(July 29, 2009) – “The Olive Tree Foundation has distinguished itself, in a quiet and unassuming way, for being one of the most important and forward thinking organisations established in Canada,” Dr. Kathy Bullock told the audience at the Annual Appreciation Brunch of the Olive Tree Foundation held on Sunday, July 26 in Markham.
Dr. Bullock is the Director of the recently formed policy institute and think tank, the Tessellate Institute (TTI), and she delivered the keynote address at the Appreciation event on TTI’s inaugural project, ‘Mosque One: Oral Histories of Toronto’s First Mosque’
“Since its founding in 2004, the Olive Tree Foundation has served our community with excellence. They have supported projects that address real needs in our community, of women and girls, of children and education, and of disabled Muslims,” she said.
Dr. Bullock, in her address, elaborated on the Tessellate Institute’s first project that will document Muslims’ narratives as part of the Canadian social fabric. The information will be promoted and made available through a multimedia website that will provide open access to this research.
The Olive Tree Foundation, earlier this year, provided a grant to the Tessellate Institute to fund the project.
“TTI’s oral history of the first mosque in Toronto, which was established nearly 50 years ago, provides a wealth of data to demonstrate that Muslims aimed to live their lives here as good citizens and good neighbours, to be people of faith, and to raise decent children, who in turn would become good neighbours, citizens and workers. It is no different today,” Dr. Bullock said.
She told the audience of the surprises that were uncovered during the research.
“As we crafted this research project, I have felt like an explorer discovering and charting unmapped lands,” she said.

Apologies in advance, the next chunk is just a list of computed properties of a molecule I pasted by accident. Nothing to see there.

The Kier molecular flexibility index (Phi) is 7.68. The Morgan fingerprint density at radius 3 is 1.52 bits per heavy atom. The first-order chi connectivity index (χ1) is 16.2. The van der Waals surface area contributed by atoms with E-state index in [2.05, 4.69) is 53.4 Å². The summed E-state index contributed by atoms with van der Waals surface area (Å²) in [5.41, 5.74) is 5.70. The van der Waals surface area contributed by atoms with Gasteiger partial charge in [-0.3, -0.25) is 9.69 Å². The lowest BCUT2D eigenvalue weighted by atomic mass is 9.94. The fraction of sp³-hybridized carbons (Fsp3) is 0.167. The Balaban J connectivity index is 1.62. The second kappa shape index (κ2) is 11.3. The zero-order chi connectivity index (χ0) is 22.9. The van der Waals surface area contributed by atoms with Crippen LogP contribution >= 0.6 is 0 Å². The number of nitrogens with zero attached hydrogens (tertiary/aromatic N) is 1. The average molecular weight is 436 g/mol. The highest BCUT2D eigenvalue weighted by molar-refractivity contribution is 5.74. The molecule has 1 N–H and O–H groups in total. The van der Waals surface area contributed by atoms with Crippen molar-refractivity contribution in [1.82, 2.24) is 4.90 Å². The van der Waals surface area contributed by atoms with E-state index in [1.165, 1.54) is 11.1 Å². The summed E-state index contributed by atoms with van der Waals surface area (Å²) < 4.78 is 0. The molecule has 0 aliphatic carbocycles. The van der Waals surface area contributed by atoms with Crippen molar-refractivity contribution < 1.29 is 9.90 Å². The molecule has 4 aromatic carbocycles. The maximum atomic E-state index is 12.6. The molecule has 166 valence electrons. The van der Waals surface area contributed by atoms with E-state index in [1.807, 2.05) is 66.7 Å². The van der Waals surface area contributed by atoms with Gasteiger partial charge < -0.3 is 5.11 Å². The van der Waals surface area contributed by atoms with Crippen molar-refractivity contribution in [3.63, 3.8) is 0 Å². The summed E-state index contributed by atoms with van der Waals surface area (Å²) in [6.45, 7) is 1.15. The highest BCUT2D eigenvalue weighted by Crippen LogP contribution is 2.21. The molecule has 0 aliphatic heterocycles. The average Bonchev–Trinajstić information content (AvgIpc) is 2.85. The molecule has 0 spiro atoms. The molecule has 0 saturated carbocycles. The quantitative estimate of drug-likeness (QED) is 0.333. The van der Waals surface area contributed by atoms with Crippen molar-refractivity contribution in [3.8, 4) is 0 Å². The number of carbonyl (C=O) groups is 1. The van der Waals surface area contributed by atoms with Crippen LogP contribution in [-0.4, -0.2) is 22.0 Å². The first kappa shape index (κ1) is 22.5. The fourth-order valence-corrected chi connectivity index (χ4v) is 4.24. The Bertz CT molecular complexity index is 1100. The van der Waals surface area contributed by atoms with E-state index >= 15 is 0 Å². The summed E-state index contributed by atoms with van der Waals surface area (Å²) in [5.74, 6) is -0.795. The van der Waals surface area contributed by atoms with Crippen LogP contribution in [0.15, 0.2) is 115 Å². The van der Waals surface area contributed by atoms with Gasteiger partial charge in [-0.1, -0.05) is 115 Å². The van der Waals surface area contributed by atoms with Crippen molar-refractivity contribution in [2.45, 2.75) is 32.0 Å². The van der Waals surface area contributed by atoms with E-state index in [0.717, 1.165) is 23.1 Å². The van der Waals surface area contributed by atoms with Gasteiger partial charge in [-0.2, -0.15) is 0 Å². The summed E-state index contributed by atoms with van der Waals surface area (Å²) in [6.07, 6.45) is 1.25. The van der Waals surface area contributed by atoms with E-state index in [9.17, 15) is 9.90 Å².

“The discovery, of a Muslim Society in Toronto and a Masjid prior to Jami Masjid has been one of the most exciting things discovered, amongst other exciting things discovered of this project, like the fact that Malcolm X visited the Dundas St Mosque, or that the current oil minister of Iraq, Dr Shahristani, was the Sunday school teacher at Dundas Street Mosque – it felt as if we were being initiated into a secret society, and now, through this project, we are inviting the whole community into the secret.”
Earlier in the program, Muneeb Nasir, President of the Olive Tree Foundation, outlined the history and reasons that led to the establishment of the charity.
“A few years ago, a number of community activists met and proposed that the Canadian Muslim community really needed to revive an institution that was vital in supporting good works in the past, the system of Awqaf (or endowments),” he said.
“We felt that it was vital for the future of Canadian Muslims to establish such an endowment foundation that can once again lead community development.”
The Appreciation Brunch, which was attended by a number of community leaders, ended on an upbeat note when Pervez Nasim, the Chairman of the Islamic & Ansar Co-operative Housing Corporations, pledged to establish an endowment fund to support the elderly who require long-term care assistance but are unable to meet their needs.
Dr. Kathy Bullock commended the Olive Tree Foundation for “the vision to support less tangible projects; it is a testament to their wisdom and vision for the Canadian Muslim community, as it demonstrates a visionary ability to see beyond the bricks and mortar needs of our community.”